Students and faculty at research institutions around the state are working on a project that they say will not only bring the state’s aging energy system up to date, but also protect it from cyber attacks.

They hope to do this by creating SMART grids, otherwise known as Sustainable, Modular, Adaptive, Resilient, and Transactive.

“We’re trying to take the existing electric grid. Take it from the 1950s era to the 2050s era,” said William Michener, EPSCoR New Mexico.

From living “off the grid” to receiving cutting-edge technology, some communities around the state will soon have access to electricity.
“In Navajo Nation, there are lots of isolated pockets of communities there that don’t have stand-alone power generation,” said Michener.

Michener says at the same time, this will make the state’s energy consumption more efficient. 

“We won’t have blackouts and brownouts as frequently as we do now,” said Michener.

 Officials say it will also make it safer.

“It’s going to enhance security and reliability, reduce the risk that terrorists take over our infrastructures,” said Enrico Pontelli, Dean of College of Arts and Science at NMSU.
It’s a project being worked on by students and faculty from NMSU, UNM, and New Mexico Tech.
Their research project is all thanks to a five year, $20 million National Science Foundation grant.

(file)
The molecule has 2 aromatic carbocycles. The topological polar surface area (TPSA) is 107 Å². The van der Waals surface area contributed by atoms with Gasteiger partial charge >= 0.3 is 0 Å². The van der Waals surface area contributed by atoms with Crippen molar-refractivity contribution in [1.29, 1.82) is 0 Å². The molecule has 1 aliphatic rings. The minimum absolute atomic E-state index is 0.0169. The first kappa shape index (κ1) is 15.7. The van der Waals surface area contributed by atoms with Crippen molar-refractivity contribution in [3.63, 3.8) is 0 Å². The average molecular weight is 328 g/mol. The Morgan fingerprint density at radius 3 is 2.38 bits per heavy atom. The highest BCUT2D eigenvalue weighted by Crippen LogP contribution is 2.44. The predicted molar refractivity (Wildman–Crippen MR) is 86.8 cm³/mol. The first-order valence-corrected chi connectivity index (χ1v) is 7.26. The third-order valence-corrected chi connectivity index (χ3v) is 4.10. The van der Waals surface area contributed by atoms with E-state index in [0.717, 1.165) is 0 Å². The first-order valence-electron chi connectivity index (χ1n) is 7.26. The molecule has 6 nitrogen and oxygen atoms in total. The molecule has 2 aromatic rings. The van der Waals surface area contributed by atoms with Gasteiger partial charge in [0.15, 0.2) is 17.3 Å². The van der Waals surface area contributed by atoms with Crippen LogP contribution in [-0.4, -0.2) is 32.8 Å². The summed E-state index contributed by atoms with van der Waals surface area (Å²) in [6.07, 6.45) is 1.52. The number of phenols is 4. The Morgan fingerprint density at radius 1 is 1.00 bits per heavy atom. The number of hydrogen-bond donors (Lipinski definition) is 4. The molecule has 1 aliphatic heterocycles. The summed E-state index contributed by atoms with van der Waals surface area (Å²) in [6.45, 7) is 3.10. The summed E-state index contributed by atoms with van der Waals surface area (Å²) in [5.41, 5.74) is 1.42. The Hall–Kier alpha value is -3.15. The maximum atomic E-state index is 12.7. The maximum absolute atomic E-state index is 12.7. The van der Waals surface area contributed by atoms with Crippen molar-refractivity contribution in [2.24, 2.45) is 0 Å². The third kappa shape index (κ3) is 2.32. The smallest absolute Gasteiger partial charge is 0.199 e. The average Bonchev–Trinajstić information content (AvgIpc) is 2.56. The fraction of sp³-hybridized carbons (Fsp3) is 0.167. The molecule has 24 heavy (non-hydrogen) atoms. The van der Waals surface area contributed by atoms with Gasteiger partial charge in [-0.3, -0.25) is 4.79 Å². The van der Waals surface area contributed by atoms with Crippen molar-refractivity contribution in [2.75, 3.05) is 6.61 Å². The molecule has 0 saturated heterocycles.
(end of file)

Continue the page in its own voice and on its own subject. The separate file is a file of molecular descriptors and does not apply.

“It’s one of the few opportunities we have in New Mexico to actually bring all the researchers together from all the research universities,” said Michener.
Through their research, existing electricity distribution feeders will be transformed into interconnected SMART grids. 
They’ll do that by using testbeds throughout New Mexico, found in the Mesa del Sol residential community, Santa Fe Community College, Las Cruces, and Los Alamos County.

“The way to modernize things nowadays is to get away from the idea that everything has to be centralized in one place,” said Michener.
This could also make New Mexico national leaders in SMART grid technology.

“So if anybody in the world talks about SMART grids they think, ‘Oh, we should look at how New Mexico is doing it, how New Mexico is developing new ideas and new concepts,'” said Pontelli.

Their goal is that in five years, they’ll have SMART grids constructed.

They say workforce training will go through Santa Fe Community College.

They also hope to bring in grad students from smaller colleges to get them involved in the project.